Blood of Rome
What is it about fire that fills our kind with such dread?
I have, although it near cost me my sanity, thrust my own hand into the flames of the torch I keep in my ‘laboratory’. The pain was dreadful and, for a moment, I feared that its tongues would spread up my arm as if up an oil soaked rag. Looking now, however, I see that while I am, I think, more susceptible to the flames now than I was as a man, this fear was unfounded. I am not some creature of wood and tinder ready to be set alight by the merest spark.
So, why do I fear it so?
Certainly it is unpleasant. But is it any worse for me than it would be for a normal man? I suspect that it is not. Yes, the pain the flames cause me is, I think, greater than it was before my new life began but, looking now at my hand, I see that the burns are almost healed and my hand is as it was before – youthful and unmarked.
A man who had received such burns would never recover fully. The melted skin would remain, white and waxy, restricting the fingers movements and the pain would recur with each movement. I have seen men decades after receiving their burns still in pain and others who have died from the pain of burns that threatened no organ.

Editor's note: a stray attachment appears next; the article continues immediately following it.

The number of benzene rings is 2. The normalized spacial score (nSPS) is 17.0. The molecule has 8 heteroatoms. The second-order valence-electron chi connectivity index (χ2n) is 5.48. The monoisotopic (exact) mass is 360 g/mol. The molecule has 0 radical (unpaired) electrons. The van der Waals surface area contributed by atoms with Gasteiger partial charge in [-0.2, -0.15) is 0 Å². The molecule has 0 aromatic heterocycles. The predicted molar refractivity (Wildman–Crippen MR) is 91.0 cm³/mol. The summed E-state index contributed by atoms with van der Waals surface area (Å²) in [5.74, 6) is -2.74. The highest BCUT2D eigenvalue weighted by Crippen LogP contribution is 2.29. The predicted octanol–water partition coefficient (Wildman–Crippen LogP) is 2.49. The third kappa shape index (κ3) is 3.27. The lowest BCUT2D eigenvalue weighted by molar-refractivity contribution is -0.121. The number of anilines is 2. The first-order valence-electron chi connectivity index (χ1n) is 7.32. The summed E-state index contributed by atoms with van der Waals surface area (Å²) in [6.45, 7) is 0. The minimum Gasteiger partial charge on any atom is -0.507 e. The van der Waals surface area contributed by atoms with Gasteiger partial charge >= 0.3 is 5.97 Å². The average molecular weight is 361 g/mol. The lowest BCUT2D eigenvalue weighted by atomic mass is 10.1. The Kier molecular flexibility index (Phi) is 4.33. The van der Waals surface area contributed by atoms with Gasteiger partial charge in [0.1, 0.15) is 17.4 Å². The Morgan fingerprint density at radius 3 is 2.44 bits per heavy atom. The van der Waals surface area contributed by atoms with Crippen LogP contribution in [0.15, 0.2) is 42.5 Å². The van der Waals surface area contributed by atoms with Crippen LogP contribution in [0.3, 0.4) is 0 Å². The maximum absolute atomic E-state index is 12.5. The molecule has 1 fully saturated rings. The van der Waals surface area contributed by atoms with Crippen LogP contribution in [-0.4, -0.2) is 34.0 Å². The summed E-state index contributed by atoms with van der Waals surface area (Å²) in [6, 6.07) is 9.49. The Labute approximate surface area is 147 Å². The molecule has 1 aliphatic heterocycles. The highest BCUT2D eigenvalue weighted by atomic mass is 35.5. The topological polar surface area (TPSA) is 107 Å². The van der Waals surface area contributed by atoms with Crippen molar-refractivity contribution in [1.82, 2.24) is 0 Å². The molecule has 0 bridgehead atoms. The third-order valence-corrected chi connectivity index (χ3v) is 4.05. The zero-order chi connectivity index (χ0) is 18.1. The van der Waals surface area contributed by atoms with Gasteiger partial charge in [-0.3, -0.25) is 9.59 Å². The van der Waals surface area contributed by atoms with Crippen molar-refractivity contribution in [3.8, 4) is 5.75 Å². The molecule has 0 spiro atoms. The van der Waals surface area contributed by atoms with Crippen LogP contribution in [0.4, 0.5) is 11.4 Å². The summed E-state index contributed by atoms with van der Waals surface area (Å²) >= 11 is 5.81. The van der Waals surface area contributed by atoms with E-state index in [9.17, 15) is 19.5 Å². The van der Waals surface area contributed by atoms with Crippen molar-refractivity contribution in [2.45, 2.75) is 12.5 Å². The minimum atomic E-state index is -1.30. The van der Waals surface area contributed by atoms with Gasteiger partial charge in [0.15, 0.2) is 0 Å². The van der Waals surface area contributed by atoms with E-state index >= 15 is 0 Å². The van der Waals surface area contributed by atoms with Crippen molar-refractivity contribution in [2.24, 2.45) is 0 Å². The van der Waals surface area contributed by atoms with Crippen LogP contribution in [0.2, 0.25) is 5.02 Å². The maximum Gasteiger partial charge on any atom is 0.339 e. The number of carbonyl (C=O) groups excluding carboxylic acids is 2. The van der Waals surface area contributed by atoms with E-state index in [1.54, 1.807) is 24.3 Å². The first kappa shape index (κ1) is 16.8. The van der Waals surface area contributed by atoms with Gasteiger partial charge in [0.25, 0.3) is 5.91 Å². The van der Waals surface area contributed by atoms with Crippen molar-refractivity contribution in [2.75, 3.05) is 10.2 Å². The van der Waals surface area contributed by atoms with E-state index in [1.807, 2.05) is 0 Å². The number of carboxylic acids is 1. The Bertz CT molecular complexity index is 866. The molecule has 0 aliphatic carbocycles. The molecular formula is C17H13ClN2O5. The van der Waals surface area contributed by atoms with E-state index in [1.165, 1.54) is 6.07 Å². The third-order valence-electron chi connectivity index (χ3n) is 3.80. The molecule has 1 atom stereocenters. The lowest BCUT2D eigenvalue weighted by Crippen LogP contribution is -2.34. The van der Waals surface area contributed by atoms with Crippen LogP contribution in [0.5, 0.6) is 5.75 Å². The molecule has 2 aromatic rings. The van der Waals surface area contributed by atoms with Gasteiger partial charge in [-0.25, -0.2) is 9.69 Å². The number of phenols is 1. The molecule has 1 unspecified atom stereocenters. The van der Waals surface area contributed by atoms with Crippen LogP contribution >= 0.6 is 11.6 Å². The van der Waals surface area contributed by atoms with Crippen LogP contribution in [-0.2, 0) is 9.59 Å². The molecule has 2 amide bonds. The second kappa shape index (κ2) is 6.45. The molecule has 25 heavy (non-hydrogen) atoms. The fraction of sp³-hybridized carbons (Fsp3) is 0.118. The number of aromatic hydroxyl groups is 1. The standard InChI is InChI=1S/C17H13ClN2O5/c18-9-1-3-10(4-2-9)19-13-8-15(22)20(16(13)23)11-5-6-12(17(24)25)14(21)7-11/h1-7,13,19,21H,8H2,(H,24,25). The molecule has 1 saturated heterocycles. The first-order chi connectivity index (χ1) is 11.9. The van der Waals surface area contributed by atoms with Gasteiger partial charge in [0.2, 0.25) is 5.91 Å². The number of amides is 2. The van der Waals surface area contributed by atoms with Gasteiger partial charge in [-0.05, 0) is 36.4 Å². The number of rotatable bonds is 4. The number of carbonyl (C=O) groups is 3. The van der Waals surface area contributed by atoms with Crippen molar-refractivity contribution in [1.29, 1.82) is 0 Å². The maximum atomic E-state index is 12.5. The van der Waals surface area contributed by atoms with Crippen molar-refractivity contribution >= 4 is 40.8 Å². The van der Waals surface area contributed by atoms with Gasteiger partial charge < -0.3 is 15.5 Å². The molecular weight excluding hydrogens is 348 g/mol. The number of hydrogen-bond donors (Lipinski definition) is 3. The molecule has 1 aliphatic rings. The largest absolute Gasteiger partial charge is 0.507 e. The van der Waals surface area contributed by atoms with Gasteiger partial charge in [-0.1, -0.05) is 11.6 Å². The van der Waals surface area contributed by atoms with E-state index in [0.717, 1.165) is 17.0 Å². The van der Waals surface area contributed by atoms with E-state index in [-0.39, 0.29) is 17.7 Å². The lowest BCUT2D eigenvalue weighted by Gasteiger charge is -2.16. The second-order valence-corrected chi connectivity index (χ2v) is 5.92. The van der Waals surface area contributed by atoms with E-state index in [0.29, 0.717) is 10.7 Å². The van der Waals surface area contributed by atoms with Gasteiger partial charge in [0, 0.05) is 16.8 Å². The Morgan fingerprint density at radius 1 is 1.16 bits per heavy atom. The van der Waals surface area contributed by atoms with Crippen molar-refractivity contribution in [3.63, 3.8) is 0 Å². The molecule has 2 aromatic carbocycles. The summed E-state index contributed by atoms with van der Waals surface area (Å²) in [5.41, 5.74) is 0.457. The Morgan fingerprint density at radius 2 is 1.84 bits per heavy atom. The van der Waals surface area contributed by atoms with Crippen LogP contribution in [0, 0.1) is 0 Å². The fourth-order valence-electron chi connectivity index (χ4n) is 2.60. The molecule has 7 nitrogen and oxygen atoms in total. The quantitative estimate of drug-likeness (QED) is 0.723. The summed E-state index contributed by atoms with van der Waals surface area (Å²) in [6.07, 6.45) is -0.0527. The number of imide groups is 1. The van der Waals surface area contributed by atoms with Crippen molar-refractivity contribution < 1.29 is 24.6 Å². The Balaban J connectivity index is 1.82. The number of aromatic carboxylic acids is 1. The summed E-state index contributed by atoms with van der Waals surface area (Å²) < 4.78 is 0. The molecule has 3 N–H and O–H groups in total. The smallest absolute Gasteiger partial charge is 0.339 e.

I conclude, therefore, that I have less to fear from fire than a man. Fire may kill me but so may it a man (and, in truth more die from breathing smoke – which I need not fear). Further, if I survive then I will recover fully no matter how bad the wounds.
So, why should I fear it so much more than a man does? In his hand it is a tool like any other and our inability to use it limits us and makes us less than we should be. I am drawn once more to my theory that we fear the fire because we believe in our own immorality and see it as a cleansing force.
I am not some creature of darkness that needs to be cleansed.
I will not be afraid.